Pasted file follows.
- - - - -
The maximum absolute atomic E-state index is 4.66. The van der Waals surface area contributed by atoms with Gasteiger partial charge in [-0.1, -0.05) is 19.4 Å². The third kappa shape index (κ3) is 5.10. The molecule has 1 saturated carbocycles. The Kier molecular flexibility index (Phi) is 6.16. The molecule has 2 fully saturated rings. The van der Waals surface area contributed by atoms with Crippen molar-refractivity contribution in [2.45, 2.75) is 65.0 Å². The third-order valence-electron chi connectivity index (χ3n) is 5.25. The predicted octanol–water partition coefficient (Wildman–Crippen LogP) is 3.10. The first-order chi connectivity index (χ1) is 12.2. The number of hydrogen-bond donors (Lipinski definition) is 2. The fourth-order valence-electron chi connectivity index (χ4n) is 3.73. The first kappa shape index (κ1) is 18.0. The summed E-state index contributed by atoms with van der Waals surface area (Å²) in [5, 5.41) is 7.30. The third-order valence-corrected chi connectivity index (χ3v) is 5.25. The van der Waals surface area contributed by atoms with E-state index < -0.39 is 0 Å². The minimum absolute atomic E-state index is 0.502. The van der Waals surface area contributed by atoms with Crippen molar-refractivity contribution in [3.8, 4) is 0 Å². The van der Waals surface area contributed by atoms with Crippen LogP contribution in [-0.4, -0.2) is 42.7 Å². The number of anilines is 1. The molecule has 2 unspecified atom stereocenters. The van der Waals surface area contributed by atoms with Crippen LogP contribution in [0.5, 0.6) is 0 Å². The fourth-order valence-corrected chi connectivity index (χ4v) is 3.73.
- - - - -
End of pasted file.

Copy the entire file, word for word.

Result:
The maximum absolute atomic E-state index is 4.66. The van der Waals surface area contributed by atoms with Gasteiger partial charge in [-0.1, -0.05) is 19.4 Å². The third kappa shape index (κ3) is 5.10. The molecule has 1 saturated carbocycles. The Kier molecular flexibility index (Phi) is 6.16. The molecule has 2 fully saturated rings. The van der Waals surface area contributed by atoms with Crippen molar-refractivity contribution in [2.45, 2.75) is 65.0 Å². The third-order valence-electron chi connectivity index (χ3n) is 5.25. The predicted octanol–water partition coefficient (Wildman–Crippen LogP) is 3.10. The first-order chi connectivity index (χ1) is 12.2. The number of hydrogen-bond donors (Lipinski definition) is 2. The fourth-order valence-electron chi connectivity index (χ4n) is 3.73. The first kappa shape index (κ1) is 18.0. The summed E-state index contributed by atoms with van der Waals surface area (Å²) in [5, 5.41) is 7.30. The third-order valence-corrected chi connectivity index (χ3v) is 5.25. The van der Waals surface area contributed by atoms with E-state index < -0.39 is 0 Å². The minimum absolute atomic E-state index is 0.502. The van der Waals surface area contributed by atoms with Crippen molar-refractivity contribution in [3.8, 4) is 0 Å². The van der Waals surface area contributed by atoms with Crippen LogP contribution in [-0.4, -0.2) is 42.7 Å². The number of anilines is 1. The molecule has 2 unspecified atom stereocenters. The van der Waals surface area contributed by atoms with Crippen LogP contribution in [0.5, 0.6) is 0 Å². The fourth-order valence-corrected chi connectivity index (χ4v) is 3.73.